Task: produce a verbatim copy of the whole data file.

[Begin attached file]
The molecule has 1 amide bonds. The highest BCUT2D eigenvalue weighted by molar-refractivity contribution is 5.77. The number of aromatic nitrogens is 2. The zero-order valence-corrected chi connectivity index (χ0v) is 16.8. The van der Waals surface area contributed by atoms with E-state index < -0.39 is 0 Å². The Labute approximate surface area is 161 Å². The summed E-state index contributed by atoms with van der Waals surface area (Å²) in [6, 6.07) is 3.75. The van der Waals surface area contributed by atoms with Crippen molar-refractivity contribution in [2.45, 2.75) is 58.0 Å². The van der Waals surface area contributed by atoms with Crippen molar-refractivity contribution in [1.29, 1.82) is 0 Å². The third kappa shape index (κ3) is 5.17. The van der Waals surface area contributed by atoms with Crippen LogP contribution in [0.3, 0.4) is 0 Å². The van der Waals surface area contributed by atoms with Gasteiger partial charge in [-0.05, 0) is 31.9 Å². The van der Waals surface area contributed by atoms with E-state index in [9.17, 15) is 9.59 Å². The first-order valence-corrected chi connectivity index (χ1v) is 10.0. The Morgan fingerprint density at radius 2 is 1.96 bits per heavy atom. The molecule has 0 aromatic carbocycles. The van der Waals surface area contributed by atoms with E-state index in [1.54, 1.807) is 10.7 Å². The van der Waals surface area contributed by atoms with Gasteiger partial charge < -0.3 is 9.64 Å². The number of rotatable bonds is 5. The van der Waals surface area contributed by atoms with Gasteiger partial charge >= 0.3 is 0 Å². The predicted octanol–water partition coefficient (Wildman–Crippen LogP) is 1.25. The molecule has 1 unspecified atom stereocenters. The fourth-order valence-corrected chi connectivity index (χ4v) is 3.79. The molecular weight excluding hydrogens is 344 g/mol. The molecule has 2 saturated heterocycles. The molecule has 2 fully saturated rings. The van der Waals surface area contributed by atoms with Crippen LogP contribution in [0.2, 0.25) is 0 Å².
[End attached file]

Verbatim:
The molecule has 1 amide bonds. The highest BCUT2D eigenvalue weighted by molar-refractivity contribution is 5.77. The number of aromatic nitrogens is 2. The zero-order valence-corrected chi connectivity index (χ0v) is 16.8. The van der Waals surface area contributed by atoms with E-state index < -0.39 is 0 Å². The Labute approximate surface area is 161 Å². The summed E-state index contributed by atoms with van der Waals surface area (Å²) in [6, 6.07) is 3.75. The van der Waals surface area contributed by atoms with Crippen molar-refractivity contribution in [2.45, 2.75) is 58.0 Å². The van der Waals surface area contributed by atoms with Crippen molar-refractivity contribution in [1.29, 1.82) is 0 Å². The third kappa shape index (κ3) is 5.17. The van der Waals surface area contributed by atoms with Crippen LogP contribution in [0.3, 0.4) is 0 Å². The van der Waals surface area contributed by atoms with Gasteiger partial charge in [-0.05, 0) is 31.9 Å². The van der Waals surface area contributed by atoms with E-state index in [9.17, 15) is 9.59 Å². The first-order valence-corrected chi connectivity index (χ1v) is 10.0. The Morgan fingerprint density at radius 2 is 1.96 bits per heavy atom. The molecule has 0 aromatic carbocycles. The van der Waals surface area contributed by atoms with E-state index in [1.54, 1.807) is 10.7 Å². The van der Waals surface area contributed by atoms with Gasteiger partial charge < -0.3 is 9.64 Å². The number of rotatable bonds is 5. The van der Waals surface area contributed by atoms with Gasteiger partial charge >= 0.3 is 0 Å². The predicted octanol–water partition coefficient (Wildman–Crippen LogP) is 1.25. The molecule has 1 unspecified atom stereocenters. The fourth-order valence-corrected chi connectivity index (χ4v) is 3.79. The molecular weight excluding hydrogens is 344 g/mol. The molecule has 2 saturated heterocycles. The molecule has 2 fully saturated rings. The van der Waals surface area contributed by atoms with Crippen LogP contribution in [0.2, 0.25) is 0 Å².